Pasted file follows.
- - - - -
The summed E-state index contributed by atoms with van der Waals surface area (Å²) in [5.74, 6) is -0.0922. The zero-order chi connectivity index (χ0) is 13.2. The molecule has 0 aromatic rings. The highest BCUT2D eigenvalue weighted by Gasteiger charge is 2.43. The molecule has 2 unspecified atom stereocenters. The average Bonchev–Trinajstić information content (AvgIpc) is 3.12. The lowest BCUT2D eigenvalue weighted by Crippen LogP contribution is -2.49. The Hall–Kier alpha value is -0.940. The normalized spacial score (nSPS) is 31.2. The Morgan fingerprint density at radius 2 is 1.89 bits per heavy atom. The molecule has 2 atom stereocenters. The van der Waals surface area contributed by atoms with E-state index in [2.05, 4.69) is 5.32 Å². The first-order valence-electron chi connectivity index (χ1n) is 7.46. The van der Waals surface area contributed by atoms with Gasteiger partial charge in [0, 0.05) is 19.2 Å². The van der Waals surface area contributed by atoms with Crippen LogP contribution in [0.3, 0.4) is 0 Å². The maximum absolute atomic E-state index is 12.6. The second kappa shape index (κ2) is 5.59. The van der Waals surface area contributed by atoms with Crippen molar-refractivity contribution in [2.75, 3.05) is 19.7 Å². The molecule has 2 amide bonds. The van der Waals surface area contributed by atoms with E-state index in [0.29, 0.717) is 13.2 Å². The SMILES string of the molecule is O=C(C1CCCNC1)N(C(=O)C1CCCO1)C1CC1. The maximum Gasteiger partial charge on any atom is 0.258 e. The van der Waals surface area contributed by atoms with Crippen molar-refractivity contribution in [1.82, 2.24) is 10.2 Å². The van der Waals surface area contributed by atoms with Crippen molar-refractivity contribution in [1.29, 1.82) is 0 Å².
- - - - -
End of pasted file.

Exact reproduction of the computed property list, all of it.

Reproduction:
The summed E-state index contributed by atoms with van der Waals surface area (Å²) in [5.74, 6) is -0.0922. The zero-order chi connectivity index (χ0) is 13.2. The molecule has 0 aromatic rings. The highest BCUT2D eigenvalue weighted by Gasteiger charge is 2.43. The molecule has 2 unspecified atom stereocenters. The average Bonchev–Trinajstić information content (AvgIpc) is 3.12. The lowest BCUT2D eigenvalue weighted by Crippen LogP contribution is -2.49. The Hall–Kier alpha value is -0.940. The normalized spacial score (nSPS) is 31.2. The Morgan fingerprint density at radius 2 is 1.89 bits per heavy atom. The molecule has 2 atom stereocenters. The van der Waals surface area contributed by atoms with E-state index in [2.05, 4.69) is 5.32 Å². The first-order valence-electron chi connectivity index (χ1n) is 7.46. The van der Waals surface area contributed by atoms with Gasteiger partial charge in [0, 0.05) is 19.2 Å². The van der Waals surface area contributed by atoms with Crippen LogP contribution in [0.3, 0.4) is 0 Å². The maximum absolute atomic E-state index is 12.6. The second kappa shape index (κ2) is 5.59. The van der Waals surface area contributed by atoms with Crippen molar-refractivity contribution in [2.75, 3.05) is 19.7 Å². The molecule has 2 amide bonds. The van der Waals surface area contributed by atoms with E-state index in [0.29, 0.717) is 13.2 Å². The SMILES string of the molecule is O=C(C1CCCNC1)N(C(=O)C1CCCO1)C1CC1. The maximum Gasteiger partial charge on any atom is 0.258 e. The van der Waals surface area contributed by atoms with Crippen molar-refractivity contribution in [1.82, 2.24) is 10.2 Å². The van der Waals surface area contributed by atoms with Crippen molar-refractivity contribution in [1.29, 1.82) is 0 Å².